‘We’re not to blame, but please forgive Poland,’ president tells Jews over 1968 persecution
Polish President Andrzej Duda has apologized to Jews who were kicked out of the country in the anti-Semitic campaign of 1968. At the same time though, Duda asserted that Warsaw bears no responsibility for the country’s past.
“The free and independent Poland of today, my generation, is not responsible and does not need to apologize. To those who were driven out then… I’d like to say please forgive the Republic, Poles, the Poland of that time for having carried out such a shameful act,” Duda said as cited by AFP.
Fifty years ago, more than 10,000 Jews were forced to leave Poland after being sacked from their jobs and accused of working against the country by the media and participants of staged mass rallies. The anti-Semitic campaign, led by Interior Minister Mieczyslaw Moczar, was the result of struggles in elite Polish circles.
It was also a response to the Six-Day War of 1967, an Israeli-Arab conflict, which saw the Jewish State occupying East Jerusalem, the West Bank and the Golan Heights, drawing the condemnation of the USSR and other Communist states.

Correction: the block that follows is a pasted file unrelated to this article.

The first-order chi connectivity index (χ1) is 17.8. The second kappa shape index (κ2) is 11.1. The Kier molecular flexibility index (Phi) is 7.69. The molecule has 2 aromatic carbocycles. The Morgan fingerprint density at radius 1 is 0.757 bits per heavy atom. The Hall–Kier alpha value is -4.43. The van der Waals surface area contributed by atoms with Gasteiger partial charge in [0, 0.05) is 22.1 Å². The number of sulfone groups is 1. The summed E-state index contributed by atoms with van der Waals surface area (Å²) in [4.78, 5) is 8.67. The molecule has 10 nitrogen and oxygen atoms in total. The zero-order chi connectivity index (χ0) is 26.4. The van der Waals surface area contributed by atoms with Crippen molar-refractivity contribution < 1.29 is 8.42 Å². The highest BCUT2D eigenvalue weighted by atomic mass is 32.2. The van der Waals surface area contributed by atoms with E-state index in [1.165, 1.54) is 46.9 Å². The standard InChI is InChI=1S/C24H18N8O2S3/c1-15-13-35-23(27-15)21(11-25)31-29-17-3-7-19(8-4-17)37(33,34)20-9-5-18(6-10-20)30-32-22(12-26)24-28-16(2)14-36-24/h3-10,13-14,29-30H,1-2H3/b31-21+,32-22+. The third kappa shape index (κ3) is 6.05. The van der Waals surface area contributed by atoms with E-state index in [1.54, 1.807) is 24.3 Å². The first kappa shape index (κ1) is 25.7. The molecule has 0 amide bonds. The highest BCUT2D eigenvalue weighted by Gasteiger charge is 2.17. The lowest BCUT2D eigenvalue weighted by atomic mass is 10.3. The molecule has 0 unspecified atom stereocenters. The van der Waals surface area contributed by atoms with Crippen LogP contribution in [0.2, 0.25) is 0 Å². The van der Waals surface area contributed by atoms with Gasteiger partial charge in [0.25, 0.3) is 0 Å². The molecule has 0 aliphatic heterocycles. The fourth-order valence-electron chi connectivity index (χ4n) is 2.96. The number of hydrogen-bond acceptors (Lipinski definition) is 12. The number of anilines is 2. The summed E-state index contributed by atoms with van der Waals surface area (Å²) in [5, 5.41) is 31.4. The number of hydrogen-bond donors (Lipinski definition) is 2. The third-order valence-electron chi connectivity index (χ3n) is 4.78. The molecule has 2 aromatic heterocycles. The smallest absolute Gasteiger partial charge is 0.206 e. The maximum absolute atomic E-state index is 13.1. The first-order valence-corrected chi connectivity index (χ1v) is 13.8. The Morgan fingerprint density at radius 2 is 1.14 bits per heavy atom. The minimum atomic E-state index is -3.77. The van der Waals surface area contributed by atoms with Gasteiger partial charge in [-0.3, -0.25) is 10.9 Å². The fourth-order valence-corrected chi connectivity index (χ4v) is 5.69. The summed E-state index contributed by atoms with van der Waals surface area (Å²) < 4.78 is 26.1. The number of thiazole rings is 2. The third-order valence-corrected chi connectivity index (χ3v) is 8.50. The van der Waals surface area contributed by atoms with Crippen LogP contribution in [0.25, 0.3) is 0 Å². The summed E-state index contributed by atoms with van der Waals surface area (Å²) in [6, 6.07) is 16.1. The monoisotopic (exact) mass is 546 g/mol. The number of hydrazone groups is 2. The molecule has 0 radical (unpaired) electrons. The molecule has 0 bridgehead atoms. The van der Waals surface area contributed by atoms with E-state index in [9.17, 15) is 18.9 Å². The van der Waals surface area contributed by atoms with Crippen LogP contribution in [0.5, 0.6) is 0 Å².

Duda’s apology comes at a time when tensions are running high between Warsaw and Jerusalem over new Polish legislation which outlaws blaming Poles for Nazi crimes committed on Polish soil, and makes using the phrase “Polish death camps” illegal. The standoff began as Israel and Jewish groups from around the globe argued that the law was an attempt by the Poles to whitewash their past.
The head of the Polish National Security Council, Pawel Soloch, was to visit Israel in early February, but the visit was suspended while a group of Israeli MPs demanded the country’s Holocaust denial law be amended. The bone of contention was criminalizing efforts to diminish cooperation with the Nazis. Swastikas and anti-Polish slogans were also painted on Poland’s embassy in Tel Aviv.
Polish officials have been adding fuel to the fire by making controversial statements, such as that of Prime Minister Mateusz Morawiecki, who said last month that there were not only Jewish victims, but also “Jewish perpetrators” in the Holocaust. Presidential advisor Andrzej Zybertowicz also explained Israel’s furious reaction to the legislation in terms of a “feeling of shame at the passivity of the Jews during the Holocaust.” Polish priest and editor-in-chief of Catholic magazine, Henryk Zielinski, made headlines after claiming that Jews have “different concept of truth”, as something that “serves Israel’s interests.”
An estimated 6 million Jews, around two-thirds of the Jewish population of Europe, were killed by the Nazis, including at the Auschwitz, Sobibor and other death camps, which operated on the territory of occupied Poland from 1939 to 1945.
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